The impacts of cooking and an assessment of indoor air quality in Colorado passive and tightly constructed homes

MS Thesis by Ryan Militello-Hourigan
Directed by Professor Shelly L. Miller
Mechanical Engineering, University of Colorado Boulder

Low-energy home design is becoming more common in new and retrofitted homes, and energy-efficient designs often sell at a premium [1]. This perceived and realized value of reducing energy use in homes is important as the need to reduce fossil fuel use becomes increasingly critical. Energy efficiency measures, like tightening the envelope of a home saves energy, but can impact the indoor air quality. We monitored the indoor air quality of nine tightly constructed homes, one tightly constructed public library, and one conventionally constructed home, and performed a repeatable cooking activity to observe the impact and response to the resulting fine particulate matter (PM2.5) emissions. We compared the PM2.5 concentrations from the cooking activity while operating the mechanical ventilation systems at default rates (~0.1-0.3 1/h) and in a temporary boost mode (~0.3-0.8 1/h). We also measured the concentrations of total volatile organic compounds (TVOCs), formaldehyde, radon, and bedroom carbon dioxide (CO2) levels. Results show that fine particulate matter concentrations are generally low indoors, but a cooking event drastically increases concentrations and levels are slow to decay. Median time above 35 μg/m3 after cooking was 4.7 hours. Overall, there was not a significant difference between operating the ventilators at standard rates and utilizing the temporary boost. Completely-mixed flow reactor models of select tested homes show that installing and using a directly-exhausting range hood could reduce peak PM2.5 concentrations by 75% or more. Current ventilation practices in these buildings may not be adequate for these common polluting events. TVOC concentrations were generally low with a median average of 459 μg/m3. Formaldehyde was above the California Office of Environmental Health Hazard Assessment (OEHHA) chronic limit of 9 μg/m3 across all tight buildings with a median value of 30 μg/m3. Carbon dioxide levels in bedrooms were high at night (>1000 ppm) in six of the homes, indicating that current bedroom ventilation practices are not consistent nor adequate. Bedroom air exchange rates (AER) determined from carbon dioxide decay ranged from 0.08 to 0.30 1/h with a median value of 0.12 1/h.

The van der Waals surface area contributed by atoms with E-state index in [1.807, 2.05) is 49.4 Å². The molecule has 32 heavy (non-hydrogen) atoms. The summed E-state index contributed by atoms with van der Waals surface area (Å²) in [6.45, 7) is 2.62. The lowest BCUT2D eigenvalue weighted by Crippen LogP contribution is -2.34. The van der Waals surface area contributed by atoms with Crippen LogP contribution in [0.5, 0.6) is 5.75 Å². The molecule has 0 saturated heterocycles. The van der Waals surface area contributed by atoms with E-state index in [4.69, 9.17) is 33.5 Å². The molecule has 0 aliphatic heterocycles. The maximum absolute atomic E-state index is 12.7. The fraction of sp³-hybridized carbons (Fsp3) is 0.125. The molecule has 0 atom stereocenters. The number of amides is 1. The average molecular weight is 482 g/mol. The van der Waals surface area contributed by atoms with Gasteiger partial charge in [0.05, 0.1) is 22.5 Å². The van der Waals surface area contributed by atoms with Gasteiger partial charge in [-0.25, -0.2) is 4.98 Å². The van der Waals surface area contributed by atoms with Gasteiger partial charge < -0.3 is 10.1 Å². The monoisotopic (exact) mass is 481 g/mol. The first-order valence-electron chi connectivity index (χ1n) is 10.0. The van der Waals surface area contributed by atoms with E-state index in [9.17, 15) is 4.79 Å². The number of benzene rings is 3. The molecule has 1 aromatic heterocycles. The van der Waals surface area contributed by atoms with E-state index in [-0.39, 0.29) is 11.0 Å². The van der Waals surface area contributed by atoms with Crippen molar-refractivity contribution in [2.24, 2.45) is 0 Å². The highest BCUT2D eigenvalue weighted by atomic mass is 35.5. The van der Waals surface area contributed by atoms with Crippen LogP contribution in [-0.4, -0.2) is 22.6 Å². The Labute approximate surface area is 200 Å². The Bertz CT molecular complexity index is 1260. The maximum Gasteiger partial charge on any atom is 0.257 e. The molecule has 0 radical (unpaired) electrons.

Air monitoring in the house.



Ryan Militello-Hourigan cooking an egg in the passive house.

Summary of Lessons Learned:
Ventilation Rates: Overall, we noticed that most homes were capable of meeting ASHRAE 62.2 whole-house rates and the 0.3-0.4 ACH passive house recommendation, but many were not typically operated at this rate. This may be okay if the occupants are minimally active, but any pollutants generated will linger for a long time.

We think a good approach for this would be to have three settings on an ERV/HRV: Away/Home/Active. So you would still see energy savings during the day, but ensure proper ventilation when people are home. We saw that many residents only use Boost for cooking and showering.

Bedroom ventilation rates are a different story. We saw that bedroom CO2 was above 1000 ppm for about half of the homes. It’s important to make sure that all units are properly balanced so that bedrooms all receive adequate airflow.

Hoods: We didn’t test any of the recirculating hoods in the homes, but the general consensus in the field is that they don’t work very well. We highly recommend using a ducted hood, and it really should be mandatory if using a gas range.

On the subject of ranges, we think induction is the way to go. Gas burners generate NOx and carbon monoxide, and though electric resistance is a little better, these still generate a good number of ultrafine particles. Induction units produce fewer ultrafine particles, and, in my opinion, cook as well or better than a gas burner.

Radon: If designing a house in a high radon area, we’d recommend assuming it will need an active mitigation system and designing for the openings/pipes needed. The fan can be added after if the home tests high.

Four of the homes we tested were fairly high, and three of those have since installed mitigation systems. Installing it after the fact is probably more costly.

Formaldehyde and TVOCs: These are somewhat harder to nail down. Some homes in the remote areas had lower TVOC levels, so it may partially depend on location. We didn’t notice a trend associated with the formaldehyde. We think it’s good to choose low VOC materials and make sure all wood products are low formaldehyde, but beyond that we can’t add much. We think higher ventilation rates can help with keeping levels low, but there are other factors at play.

Ventilators: We like the idea of monitoring the air like the CERV units do, but a qualm we have is that they don’t currently measure particulate matter. We noticed that cooking the eggs emitted a ton of PM2.5, but in at least one home the CERV unit didn’t respond because it only measures CO2 and VOCs. They are currently working on that though, and it could be set to manually vent if needed.

Note that we are not trying to recommend one manufacturer over the other, but we like the idea of being able to schedule home and away rates with a boost in the kitchen/bathroom. People can’t always be trusted to adjust things manually, so anything automatic is probably better, in our opinion.

[1] M.E. Kahn, N. Kok, The capitalization of green labels in the California housing market, Reg. Sci. Urban Econ. 47 (2014) 25–34. doi:10.1016/j.regsciurbeco.2013.07.001